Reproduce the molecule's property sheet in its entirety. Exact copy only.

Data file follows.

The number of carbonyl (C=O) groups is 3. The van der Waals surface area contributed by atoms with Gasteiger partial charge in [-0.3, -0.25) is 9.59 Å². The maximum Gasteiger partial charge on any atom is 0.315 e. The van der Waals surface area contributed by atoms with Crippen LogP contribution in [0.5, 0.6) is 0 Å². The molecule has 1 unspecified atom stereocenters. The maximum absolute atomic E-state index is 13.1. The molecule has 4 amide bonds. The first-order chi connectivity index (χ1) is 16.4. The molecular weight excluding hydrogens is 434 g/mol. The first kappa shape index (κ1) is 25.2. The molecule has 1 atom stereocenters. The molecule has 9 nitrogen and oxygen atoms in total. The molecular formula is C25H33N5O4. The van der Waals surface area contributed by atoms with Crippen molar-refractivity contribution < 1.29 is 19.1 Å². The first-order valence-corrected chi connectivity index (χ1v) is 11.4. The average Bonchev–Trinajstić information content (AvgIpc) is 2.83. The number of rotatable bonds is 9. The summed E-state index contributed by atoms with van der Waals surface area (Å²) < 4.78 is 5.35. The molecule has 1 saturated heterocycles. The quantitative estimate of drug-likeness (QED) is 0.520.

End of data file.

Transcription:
The number of carbonyl (C=O) groups is 3. The van der Waals surface area contributed by atoms with Gasteiger partial charge in [-0.3, -0.25) is 9.59 Å². The maximum Gasteiger partial charge on any atom is 0.315 e. The van der Waals surface area contributed by atoms with Crippen LogP contribution in [0.5, 0.6) is 0 Å². The molecule has 1 unspecified atom stereocenters. The maximum absolute atomic E-state index is 13.1. The molecule has 4 amide bonds. The first-order chi connectivity index (χ1) is 16.4. The molecular weight excluding hydrogens is 434 g/mol. The first kappa shape index (κ1) is 25.2. The molecule has 1 atom stereocenters. The molecule has 9 nitrogen and oxygen atoms in total. The molecular formula is C25H33N5O4. The van der Waals surface area contributed by atoms with Crippen molar-refractivity contribution < 1.29 is 19.1 Å². The first-order valence-corrected chi connectivity index (χ1v) is 11.4. The average Bonchev–Trinajstić information content (AvgIpc) is 2.83. The number of rotatable bonds is 9. The summed E-state index contributed by atoms with van der Waals surface area (Å²) < 4.78 is 5.35. The molecule has 1 saturated heterocycles. The quantitative estimate of drug-likeness (QED) is 0.520.